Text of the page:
Freight Pilots still Fighting for Equal Rest Terms

The Independent Pilots Association (IPA) is continuing its fight in the U.S. Court of Appeals for better rest rules for pilots flying freighter aircraft.
The union, which represents pilots who work for freight carrier UPS are seeking a court order which will ensure that U.S. regulators reconsider the ruling which exempts crews flying freighter aircraft from the new pilot rest rules.

The IPA demands improved rest rules for freighter pilots
The IPA demands improved rest rules for freighter pilots

The IPA is insisting that the U.S. Federal Aviation Administration (FAA) decision to exclude cargo carriers from the new ruling is wrong and that it ignores available sleep and fatigue needs of the freighter pilots.

The FAA keeps splitting pilots into two classes
Ironically, the IPA criticizes the FAA regulations for its analysis that the costs incurred by freighter carriers would be too high if stricter pilot rest rules were introduced.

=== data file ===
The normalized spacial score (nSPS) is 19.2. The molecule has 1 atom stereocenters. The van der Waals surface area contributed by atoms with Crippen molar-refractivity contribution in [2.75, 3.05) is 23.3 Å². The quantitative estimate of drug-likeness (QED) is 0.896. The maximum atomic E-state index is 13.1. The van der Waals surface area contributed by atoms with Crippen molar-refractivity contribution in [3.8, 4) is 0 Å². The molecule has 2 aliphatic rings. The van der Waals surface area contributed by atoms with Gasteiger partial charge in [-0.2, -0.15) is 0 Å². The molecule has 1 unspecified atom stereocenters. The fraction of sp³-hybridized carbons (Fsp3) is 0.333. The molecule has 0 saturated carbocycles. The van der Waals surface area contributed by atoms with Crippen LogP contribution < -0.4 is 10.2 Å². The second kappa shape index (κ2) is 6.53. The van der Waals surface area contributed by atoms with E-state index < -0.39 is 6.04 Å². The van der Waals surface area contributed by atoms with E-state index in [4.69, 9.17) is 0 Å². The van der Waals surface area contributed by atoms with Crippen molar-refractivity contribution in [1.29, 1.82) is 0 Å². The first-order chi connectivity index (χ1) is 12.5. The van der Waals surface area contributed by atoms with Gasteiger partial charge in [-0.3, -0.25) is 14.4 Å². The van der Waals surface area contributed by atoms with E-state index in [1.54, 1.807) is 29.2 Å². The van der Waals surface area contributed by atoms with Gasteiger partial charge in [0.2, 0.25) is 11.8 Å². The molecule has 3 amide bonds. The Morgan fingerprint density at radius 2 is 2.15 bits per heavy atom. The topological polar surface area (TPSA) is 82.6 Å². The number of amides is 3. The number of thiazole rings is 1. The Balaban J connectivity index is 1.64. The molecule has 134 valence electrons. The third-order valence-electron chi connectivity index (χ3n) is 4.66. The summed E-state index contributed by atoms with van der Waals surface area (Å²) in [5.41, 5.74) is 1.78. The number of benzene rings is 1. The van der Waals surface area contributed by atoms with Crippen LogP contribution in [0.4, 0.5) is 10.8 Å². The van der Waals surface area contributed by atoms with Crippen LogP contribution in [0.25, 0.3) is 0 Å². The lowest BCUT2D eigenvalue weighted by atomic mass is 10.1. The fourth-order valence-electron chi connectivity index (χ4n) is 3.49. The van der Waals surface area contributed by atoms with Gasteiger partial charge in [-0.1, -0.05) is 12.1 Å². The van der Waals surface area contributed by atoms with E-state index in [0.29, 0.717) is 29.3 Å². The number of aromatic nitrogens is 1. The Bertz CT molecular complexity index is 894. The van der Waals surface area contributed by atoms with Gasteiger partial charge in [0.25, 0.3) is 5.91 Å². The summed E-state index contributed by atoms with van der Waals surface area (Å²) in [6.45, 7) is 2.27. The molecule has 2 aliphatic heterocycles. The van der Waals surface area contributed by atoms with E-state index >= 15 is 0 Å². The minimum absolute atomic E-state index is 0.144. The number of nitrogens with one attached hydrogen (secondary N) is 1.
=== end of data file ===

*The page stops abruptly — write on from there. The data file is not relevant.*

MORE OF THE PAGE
The union has been battling for years with the FAA to get them to give cargo carrier pilots the same rest conditions as their colleagues who fly passenger aircraft have.

In a recent article in the Flight International, the IPA states that “the scientific information on fatigue does not support the FAA’s exclusion of all-cargo operators from the final rule.”
Pilot fatigue has been a source of concern for some years and there are incidents and accidents, which have been traced back to the lack of rest and overwork on those up front on the flight deck.

Fatigue increases risks enormously
The new FAA ruling for passenger pilots came largely as a result of the Colgan Air passenger aircraft accident back in 2009.
A UPS Airbus A300 freighter accent in 2013 in Birmingham, Alabama, where both pilots lost their lives, has been put down to pilot overwork and fatigue.
The carrier’s management have, despite this accident, resisted from subjecting their pilots to stronger rest rules.

How many more accidents need to happen before freighter pilots in the U.S. get the same rest benefits and safety that their passenger colleagues enjoy?

John Mc Donagh

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